(Note in the photo that even though the stock is at a bare simmer, it looks like it is boiling because of the foam that is beginning to come to the surface.)

4 Add salt and pepper to the pot, about 1 teaspoon of salt, 1/2 teaspoon of ground black pepper. It sort of depends on how big your turkey is. You can always add salt to the soup later.

5 Cook for at least 4 hours, partially uncovered, occasionally skimming off any foam that comes to the surface.

6 Strain the stock: After 4 hours of a low simmer, use tongs, a spider ladle, or a large slotted spoon to remove the bones and vegetables from the pot. Then strain the stock through a fine mesh sieve or strainer.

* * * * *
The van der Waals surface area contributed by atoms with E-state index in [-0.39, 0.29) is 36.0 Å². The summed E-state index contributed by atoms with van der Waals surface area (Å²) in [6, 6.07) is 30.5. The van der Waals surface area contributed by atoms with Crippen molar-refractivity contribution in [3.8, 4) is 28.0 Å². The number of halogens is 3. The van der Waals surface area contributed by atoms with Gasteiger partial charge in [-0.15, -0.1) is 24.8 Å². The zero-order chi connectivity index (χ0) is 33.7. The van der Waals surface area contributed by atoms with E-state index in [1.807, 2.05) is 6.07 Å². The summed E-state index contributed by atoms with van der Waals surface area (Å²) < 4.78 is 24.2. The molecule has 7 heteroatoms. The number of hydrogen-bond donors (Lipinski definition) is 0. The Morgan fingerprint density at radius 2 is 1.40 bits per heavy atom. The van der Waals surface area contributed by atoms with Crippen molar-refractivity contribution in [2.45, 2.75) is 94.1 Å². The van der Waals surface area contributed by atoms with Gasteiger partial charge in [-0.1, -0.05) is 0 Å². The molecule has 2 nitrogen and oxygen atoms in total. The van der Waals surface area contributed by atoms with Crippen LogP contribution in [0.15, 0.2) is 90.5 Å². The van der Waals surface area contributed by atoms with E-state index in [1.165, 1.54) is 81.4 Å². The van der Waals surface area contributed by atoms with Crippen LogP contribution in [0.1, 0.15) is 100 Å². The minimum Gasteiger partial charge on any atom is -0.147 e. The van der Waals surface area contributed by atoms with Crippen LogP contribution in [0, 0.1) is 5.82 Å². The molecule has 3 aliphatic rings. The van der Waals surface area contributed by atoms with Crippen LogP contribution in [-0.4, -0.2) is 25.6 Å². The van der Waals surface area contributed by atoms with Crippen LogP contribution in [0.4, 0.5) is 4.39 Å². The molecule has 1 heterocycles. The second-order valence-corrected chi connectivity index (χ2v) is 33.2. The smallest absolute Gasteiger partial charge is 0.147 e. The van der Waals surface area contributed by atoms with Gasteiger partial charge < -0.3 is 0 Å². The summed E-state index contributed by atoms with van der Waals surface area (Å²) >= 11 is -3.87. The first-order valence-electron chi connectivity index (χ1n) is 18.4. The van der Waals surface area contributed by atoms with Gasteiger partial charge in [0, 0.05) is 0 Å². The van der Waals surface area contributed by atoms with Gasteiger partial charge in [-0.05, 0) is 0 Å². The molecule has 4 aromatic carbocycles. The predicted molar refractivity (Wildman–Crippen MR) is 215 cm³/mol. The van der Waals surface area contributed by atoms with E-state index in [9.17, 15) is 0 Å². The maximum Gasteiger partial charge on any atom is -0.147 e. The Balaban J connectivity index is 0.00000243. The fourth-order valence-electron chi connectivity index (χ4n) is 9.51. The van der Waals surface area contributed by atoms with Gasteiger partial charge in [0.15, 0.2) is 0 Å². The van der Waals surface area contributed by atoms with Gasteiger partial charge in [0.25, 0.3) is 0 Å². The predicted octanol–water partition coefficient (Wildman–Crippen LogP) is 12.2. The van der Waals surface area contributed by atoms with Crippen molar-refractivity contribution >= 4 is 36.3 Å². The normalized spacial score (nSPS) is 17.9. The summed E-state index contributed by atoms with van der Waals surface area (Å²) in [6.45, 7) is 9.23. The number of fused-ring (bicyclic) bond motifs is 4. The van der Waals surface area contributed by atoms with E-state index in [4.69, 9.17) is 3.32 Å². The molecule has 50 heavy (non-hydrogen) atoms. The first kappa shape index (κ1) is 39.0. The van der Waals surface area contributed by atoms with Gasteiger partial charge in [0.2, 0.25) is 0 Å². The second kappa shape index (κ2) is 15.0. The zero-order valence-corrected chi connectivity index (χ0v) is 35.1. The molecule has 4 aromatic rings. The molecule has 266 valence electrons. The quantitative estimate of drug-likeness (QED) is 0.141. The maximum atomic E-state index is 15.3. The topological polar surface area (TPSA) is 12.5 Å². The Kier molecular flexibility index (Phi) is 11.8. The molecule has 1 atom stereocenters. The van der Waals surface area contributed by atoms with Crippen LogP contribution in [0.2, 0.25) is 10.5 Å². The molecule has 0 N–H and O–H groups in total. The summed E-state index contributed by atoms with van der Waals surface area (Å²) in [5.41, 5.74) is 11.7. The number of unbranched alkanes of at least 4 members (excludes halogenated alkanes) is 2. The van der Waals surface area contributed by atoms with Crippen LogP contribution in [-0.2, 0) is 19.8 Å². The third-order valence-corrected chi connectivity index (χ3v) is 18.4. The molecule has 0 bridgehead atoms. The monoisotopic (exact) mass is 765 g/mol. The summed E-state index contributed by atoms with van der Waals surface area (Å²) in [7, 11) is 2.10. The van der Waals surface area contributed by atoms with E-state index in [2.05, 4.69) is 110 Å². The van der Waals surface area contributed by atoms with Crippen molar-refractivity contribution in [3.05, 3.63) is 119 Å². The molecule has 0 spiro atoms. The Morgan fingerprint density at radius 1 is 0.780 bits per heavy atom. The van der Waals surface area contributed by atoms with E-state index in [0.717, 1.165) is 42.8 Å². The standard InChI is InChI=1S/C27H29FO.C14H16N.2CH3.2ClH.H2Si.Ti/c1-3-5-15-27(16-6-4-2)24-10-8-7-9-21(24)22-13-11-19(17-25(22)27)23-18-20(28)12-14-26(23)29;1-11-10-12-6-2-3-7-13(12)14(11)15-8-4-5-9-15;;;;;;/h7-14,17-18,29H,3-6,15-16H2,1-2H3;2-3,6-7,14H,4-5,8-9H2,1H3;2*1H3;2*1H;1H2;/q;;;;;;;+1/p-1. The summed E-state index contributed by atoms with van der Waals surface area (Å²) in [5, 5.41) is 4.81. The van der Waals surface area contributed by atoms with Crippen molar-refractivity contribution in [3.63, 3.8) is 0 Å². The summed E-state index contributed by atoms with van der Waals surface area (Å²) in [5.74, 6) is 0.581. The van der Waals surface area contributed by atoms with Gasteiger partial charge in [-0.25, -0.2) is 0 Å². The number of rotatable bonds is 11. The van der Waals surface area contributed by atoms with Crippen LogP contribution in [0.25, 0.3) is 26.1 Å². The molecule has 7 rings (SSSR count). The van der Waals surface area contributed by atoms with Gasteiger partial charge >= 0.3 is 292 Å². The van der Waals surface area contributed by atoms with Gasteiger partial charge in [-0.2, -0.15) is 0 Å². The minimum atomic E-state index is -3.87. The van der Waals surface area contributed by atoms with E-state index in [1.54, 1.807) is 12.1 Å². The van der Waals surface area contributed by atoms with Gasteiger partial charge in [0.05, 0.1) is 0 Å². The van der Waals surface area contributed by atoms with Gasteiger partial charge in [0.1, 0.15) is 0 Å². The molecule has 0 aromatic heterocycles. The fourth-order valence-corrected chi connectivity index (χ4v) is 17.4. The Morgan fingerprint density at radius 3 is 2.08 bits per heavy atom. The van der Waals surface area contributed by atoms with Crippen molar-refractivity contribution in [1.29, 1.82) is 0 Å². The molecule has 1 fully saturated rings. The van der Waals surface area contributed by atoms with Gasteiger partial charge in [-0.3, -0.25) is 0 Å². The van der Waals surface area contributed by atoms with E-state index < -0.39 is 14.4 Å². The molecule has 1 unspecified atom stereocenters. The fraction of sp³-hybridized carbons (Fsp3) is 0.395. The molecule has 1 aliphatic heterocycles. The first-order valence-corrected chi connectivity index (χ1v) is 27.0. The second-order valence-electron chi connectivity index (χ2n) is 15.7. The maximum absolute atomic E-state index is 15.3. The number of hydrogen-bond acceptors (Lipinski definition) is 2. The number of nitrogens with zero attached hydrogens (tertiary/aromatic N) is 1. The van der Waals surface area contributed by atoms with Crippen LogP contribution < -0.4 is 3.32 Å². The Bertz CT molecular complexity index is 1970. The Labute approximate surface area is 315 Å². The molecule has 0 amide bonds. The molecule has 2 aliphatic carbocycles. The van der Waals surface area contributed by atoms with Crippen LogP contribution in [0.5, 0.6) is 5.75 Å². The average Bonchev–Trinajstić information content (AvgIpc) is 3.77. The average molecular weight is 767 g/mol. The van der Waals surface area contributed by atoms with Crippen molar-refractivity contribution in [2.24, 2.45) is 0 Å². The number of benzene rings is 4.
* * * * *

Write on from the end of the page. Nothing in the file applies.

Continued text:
If you have a strainer but it isn't a fine mesh strainer, you can line it with cheesecloth or with several layers of dampened paper towels and strain the stock through that.

7 Reduce the stock: If making stock for future use in soup you may want to reduce the stock by cooking it longer, uncovered, to make it more concentrated and easier to store.

(We usually do this step at a rolling boil, and reduce the stock by at least half. When you boil stock it will make it cloudy, but the taste is great so we don't care. If you want to reduce stock and keep it relatively clear, you'll need to do that slowly and a bare simmer, and it will take much longer.)

Makes 3 to 4 quarts or more of stock, depending on the size of the turkey carcass, and how much water you added to cover it.